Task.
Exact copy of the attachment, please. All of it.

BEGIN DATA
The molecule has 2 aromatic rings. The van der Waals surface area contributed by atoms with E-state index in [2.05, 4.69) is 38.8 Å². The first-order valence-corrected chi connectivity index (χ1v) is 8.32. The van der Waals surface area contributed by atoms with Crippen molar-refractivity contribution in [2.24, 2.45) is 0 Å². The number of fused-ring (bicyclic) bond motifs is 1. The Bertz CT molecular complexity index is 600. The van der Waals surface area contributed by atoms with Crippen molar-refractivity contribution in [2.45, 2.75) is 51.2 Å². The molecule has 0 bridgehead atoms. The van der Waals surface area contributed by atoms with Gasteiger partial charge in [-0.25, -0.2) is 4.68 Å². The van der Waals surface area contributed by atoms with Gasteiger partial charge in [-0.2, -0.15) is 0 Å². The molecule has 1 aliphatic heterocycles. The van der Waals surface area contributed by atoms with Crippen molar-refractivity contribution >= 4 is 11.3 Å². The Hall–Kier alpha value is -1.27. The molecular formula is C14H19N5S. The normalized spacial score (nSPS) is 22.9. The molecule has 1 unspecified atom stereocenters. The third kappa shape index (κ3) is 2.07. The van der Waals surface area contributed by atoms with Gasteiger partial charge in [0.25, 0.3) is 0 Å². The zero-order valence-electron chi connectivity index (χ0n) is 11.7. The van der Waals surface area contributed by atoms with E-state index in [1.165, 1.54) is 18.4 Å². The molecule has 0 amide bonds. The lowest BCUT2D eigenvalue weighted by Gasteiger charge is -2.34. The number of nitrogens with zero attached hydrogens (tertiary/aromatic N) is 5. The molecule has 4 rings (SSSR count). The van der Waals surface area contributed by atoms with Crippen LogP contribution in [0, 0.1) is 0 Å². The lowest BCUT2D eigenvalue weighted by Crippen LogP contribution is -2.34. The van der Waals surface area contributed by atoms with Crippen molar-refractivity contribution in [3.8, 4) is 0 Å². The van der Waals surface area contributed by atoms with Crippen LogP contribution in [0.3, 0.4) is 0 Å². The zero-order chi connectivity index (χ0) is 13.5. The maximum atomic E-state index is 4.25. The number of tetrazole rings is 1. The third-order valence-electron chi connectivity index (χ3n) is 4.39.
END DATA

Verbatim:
The molecule has 2 aromatic rings. The van der Waals surface area contributed by atoms with E-state index in [2.05, 4.69) is 38.8 Å². The first-order valence-corrected chi connectivity index (χ1v) is 8.32. The van der Waals surface area contributed by atoms with Crippen molar-refractivity contribution in [2.24, 2.45) is 0 Å². The number of fused-ring (bicyclic) bond motifs is 1. The Bertz CT molecular complexity index is 600. The van der Waals surface area contributed by atoms with Crippen molar-refractivity contribution in [2.45, 2.75) is 51.2 Å². The molecule has 0 bridgehead atoms. The van der Waals surface area contributed by atoms with Gasteiger partial charge in [-0.25, -0.2) is 4.68 Å². The van der Waals surface area contributed by atoms with Gasteiger partial charge in [-0.2, -0.15) is 0 Å². The molecule has 1 aliphatic heterocycles. The van der Waals surface area contributed by atoms with Crippen molar-refractivity contribution >= 4 is 11.3 Å². The Hall–Kier alpha value is -1.27. The molecular formula is C14H19N5S. The normalized spacial score (nSPS) is 22.9. The molecule has 1 unspecified atom stereocenters. The third kappa shape index (κ3) is 2.07. The van der Waals surface area contributed by atoms with Gasteiger partial charge in [0.25, 0.3) is 0 Å². The zero-order valence-electron chi connectivity index (χ0n) is 11.7. The van der Waals surface area contributed by atoms with E-state index in [1.165, 1.54) is 18.4 Å². The molecule has 0 amide bonds. The lowest BCUT2D eigenvalue weighted by Gasteiger charge is -2.34. The number of nitrogens with zero attached hydrogens (tertiary/aromatic N) is 5. The molecule has 4 rings (SSSR count). The van der Waals surface area contributed by atoms with Crippen LogP contribution in [0, 0.1) is 0 Å². The lowest BCUT2D eigenvalue weighted by Crippen LogP contribution is -2.34. The van der Waals surface area contributed by atoms with Crippen molar-refractivity contribution in [3.8, 4) is 0 Å². The van der Waals surface area contributed by atoms with Crippen LogP contribution in [0.3, 0.4) is 0 Å². The zero-order chi connectivity index (χ0) is 13.5. The maximum atomic E-state index is 4.25. The number of tetrazole rings is 1. The third-order valence-electron chi connectivity index (χ3n) is 4.39.